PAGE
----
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 Table of Contents  
ORIGINAL ARTICLE
Year : 2017  |  Volume : 2  |  Issue : 1  |  Page : 9-12

Prevalence of different subtypes of type II lip prints among students of saveetha dental college


Department of Oral Medicine, Saveetha Dental College and Hospitals, Chennai, Tamil Nadu, India

Date of Web Publication26-Apr-2017

Correspondence Address:
Meenakshi Mohan
Department of Oral Medicine, Saveetha Dental College and Hospitals, Chennai, Tamil Nadu
India
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Source of Support: None, Conflict of Interest: None


DOI: 10.4103/ijfo.ijfo_3_17

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  Abstract 

Background: Cheiloscopy, the study of lip prints, is a forensic technique for personal identification. Uniqueness of lip prints such as fingerprints helps to detect the identity of an individual. Various studies about lip prints have been conducted. The present study was conducted to establish the prevalence of subtypes of Type II variety of lip print.
Aim: The aim of the study is to find the prevalence and different types of Type II lip prints among 100 individuals from Saveetha Dental College.
Objective: To assess the prevalence of Type II variety of lip print. To identify which subtype of Type II lip print is commonly seen. To find whether there is any significant difference in subtypes of Type II lip print between male and female and to evaluate the most common subtype of Type II lip print seen in each compartment of lips.
Result: Type IIa is more common among both males and females, followed by Type IIb and then Type IIc .
Conclusion: This study has defined the subvarieties of Type II lip prints that were not given by studies of Yasuo Tsuchihashi.
Result: Type IIa is more common among both males and females, followed by Type IIb and then Type IIc .
Conclusion: This study has defi ned the subvarieties of Type II lip prints that were not given by studies of Yasuo Tsuchihashi.

Keywords: Cheiloscopy, lip prints, subtype, Type II, uniqueness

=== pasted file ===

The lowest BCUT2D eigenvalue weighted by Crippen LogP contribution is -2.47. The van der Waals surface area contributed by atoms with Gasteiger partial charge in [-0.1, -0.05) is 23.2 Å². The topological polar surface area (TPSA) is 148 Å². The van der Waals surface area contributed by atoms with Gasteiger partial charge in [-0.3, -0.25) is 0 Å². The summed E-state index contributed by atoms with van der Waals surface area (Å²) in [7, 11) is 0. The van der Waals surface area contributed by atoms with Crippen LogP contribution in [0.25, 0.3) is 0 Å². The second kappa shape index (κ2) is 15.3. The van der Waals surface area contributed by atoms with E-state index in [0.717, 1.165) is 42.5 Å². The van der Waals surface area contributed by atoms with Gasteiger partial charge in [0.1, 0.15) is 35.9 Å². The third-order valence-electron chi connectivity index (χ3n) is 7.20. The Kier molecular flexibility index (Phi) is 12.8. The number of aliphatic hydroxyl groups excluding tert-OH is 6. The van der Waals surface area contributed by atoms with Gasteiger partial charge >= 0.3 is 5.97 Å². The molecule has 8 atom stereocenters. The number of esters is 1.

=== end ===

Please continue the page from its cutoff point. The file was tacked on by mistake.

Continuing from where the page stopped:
How to cite this article:
Mohan M, Uma Maheswari T N. Prevalence of different subtypes of type II lip prints among students of saveetha dental college. Int J Forensic Odontol 2017;2:9-12

How to cite this URL:
Mohan M, Uma Maheswari T N. Prevalence of different subtypes of type II lip prints among students of saveetha dental college. Int J Forensic Odontol [serial online] 2017 [cited 2017 Jun 24];2:9-12. Available from: http://www.ijofo.org/text.asp?2017/2/1/9/205253




  Introduction Top


Personal identification of an individual is becoming increasingly important in legal, medicolegal, and criminal investigations and in genetic research.[1] The methods involved in personal identification include anthropology, DNA fingerprinting, and blood group identification.[2] Like fingerprints, lip prints are unique to every individual. Lip prints are the physiological wrinkles and grooves on the sulci labiorum which forms a characteristic pattern.[3] The study of lip prints is known as cheiloscopy. It is derived from a Greek word “cheilos” meaning “lips” and “skopein” meaning “to see.” Cheiloscopy is a method of identification of a person based on the arrangement of lines on the red part of the lips.[4]

The biological pattern of human lips was first noticed and reported by an anthropologist, R. Fischer, in 1902 but failed to suggest its practical use in identification.[5] France's greatest criminologist, Edmond Locard, was the one who recommended the use of lip prints in criminalization.[6] The idea of using lip prints in identification was first given by a forensic expert from California, Le MoyneSynder in 1950's.[7] In 1972, Mc Donell reported that two identical twins had different lip prints.[8] In 1990, Kasprazak elaborated the practical use of lip prints in a crime scene from glass, cigar butts, and cutlery.[9]

Santos, in 1967, was the first to classify lip patterns into four types:[10] straight line, curved line, angled line, and sine-shaped line.

Suzuki and Tsuchihashi, in 1970s, conducted a study and arrived at a classification which was considered to be standard:[11]

  • Type I: Clear cut groove running vertically across the lip
  • Type I': Partial length groove of Type I
  • Type II: Branched groove
  • Type III: Intersected groove
  • Type IV: Reticular pattern
  • Type V: Other patterns.


There are several modifications in these patterns which are not studied much so far. A study has reported the prevalence of different varieties of Type V lip prints.[12] No such studies have reported the different varieties in Type II lip prints. Thus, this study was conducted to document the prevalence of different varieties of Type II lip prints among population. There is a need for such specific studies on lip prints to draw more evidence for forensic purposes.


  Materials and Methods Top


Study location

The study was carried out among the students of Saveetha Dental College and Hospitals, Chennai, Tamil Nadu, India.

Study subjects

The study comprised a group of randomly selected 100 students, of which 50 were male and 50 were female. The participants were informed about the procedure prior and informed consent was obtained.